Modeling the Impact of Glacial Runoff on Fjord Circulation and Submarine Melt Rate using a New Parameterization for Glacial Plumes
Abstract:The injection at depth of ice sheet runoff into fjords may be an important control on the frontal melt rate of tidewater glaciers. Runoff influences submarine melt rate directly, by generating buoyant plumes adjacent to the ice front, and indirectly, by influencing the circulation of heterogeneous water masses within the fjord. Understanding these processes has been held back, however, by the computational expense of modeling both the fine scale turbulent processes occurring within the buoyant plumes and the coarser scale circulation throughout the remainder of the fjord.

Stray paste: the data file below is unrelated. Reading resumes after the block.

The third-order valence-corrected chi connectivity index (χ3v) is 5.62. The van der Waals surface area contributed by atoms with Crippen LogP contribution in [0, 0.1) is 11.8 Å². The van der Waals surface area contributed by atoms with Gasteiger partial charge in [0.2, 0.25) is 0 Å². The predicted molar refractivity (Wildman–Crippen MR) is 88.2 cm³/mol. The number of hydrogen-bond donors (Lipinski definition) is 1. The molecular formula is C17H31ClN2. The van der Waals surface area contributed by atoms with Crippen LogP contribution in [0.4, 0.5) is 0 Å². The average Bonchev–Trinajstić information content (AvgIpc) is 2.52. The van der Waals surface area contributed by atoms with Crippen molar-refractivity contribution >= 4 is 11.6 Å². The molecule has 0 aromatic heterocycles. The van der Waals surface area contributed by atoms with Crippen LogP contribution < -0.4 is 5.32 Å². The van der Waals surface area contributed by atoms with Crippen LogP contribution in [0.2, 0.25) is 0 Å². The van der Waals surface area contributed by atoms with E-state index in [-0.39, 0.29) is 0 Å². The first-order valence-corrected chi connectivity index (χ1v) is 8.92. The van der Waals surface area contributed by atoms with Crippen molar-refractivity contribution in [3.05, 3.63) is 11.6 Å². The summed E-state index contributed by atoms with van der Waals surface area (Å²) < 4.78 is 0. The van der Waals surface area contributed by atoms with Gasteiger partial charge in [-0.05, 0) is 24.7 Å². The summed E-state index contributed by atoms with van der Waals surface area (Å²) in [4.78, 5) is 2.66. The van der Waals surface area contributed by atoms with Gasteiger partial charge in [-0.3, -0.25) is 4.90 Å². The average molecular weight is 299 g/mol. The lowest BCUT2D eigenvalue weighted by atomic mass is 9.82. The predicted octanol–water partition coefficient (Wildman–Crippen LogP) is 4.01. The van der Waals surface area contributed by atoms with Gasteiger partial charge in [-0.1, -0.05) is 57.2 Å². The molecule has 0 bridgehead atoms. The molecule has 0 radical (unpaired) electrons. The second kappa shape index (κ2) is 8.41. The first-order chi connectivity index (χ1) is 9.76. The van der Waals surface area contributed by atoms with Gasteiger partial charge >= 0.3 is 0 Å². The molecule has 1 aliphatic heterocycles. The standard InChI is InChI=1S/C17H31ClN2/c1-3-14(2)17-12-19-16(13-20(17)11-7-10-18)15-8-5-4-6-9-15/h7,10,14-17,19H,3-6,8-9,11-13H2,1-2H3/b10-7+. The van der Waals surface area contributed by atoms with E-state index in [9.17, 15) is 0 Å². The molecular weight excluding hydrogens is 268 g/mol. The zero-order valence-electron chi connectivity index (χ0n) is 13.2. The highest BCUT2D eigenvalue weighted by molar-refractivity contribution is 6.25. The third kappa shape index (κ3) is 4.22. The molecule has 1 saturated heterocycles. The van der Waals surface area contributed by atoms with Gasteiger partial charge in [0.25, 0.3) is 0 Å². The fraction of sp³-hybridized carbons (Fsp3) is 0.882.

Here, we develop a new parameterization for ice marginal plumes within the Massachusetts Institute of Technology General Circulation Model (MITgcm), allowing three-dimensional simulation of large (500 km2) glacial fjords on annual (or longer) timescales. We find that for an idealised fjord (without shelf-driven circulation), subglacial runoff produces a thin, strong and warm down-fjord current in the upper part of the water column, balanced by a thick and slow up-fjord current at greater depth. Submarine melt rates increase with runoff due to higher melt rates where the plume is in contact with the ice front. We find however that annual submarine melt rate across the ice front is relatively insensitive to variability in annual runoff. Better knowledge of the spatial distribution of runoff, controls on melt rate in those areas not directly in contact with plumes and feedback mechanisms linking submarine melting and iceberg calving are necessary to more fully understand the sensitivity of glacier mass balance to runoff-driven fjord circulation.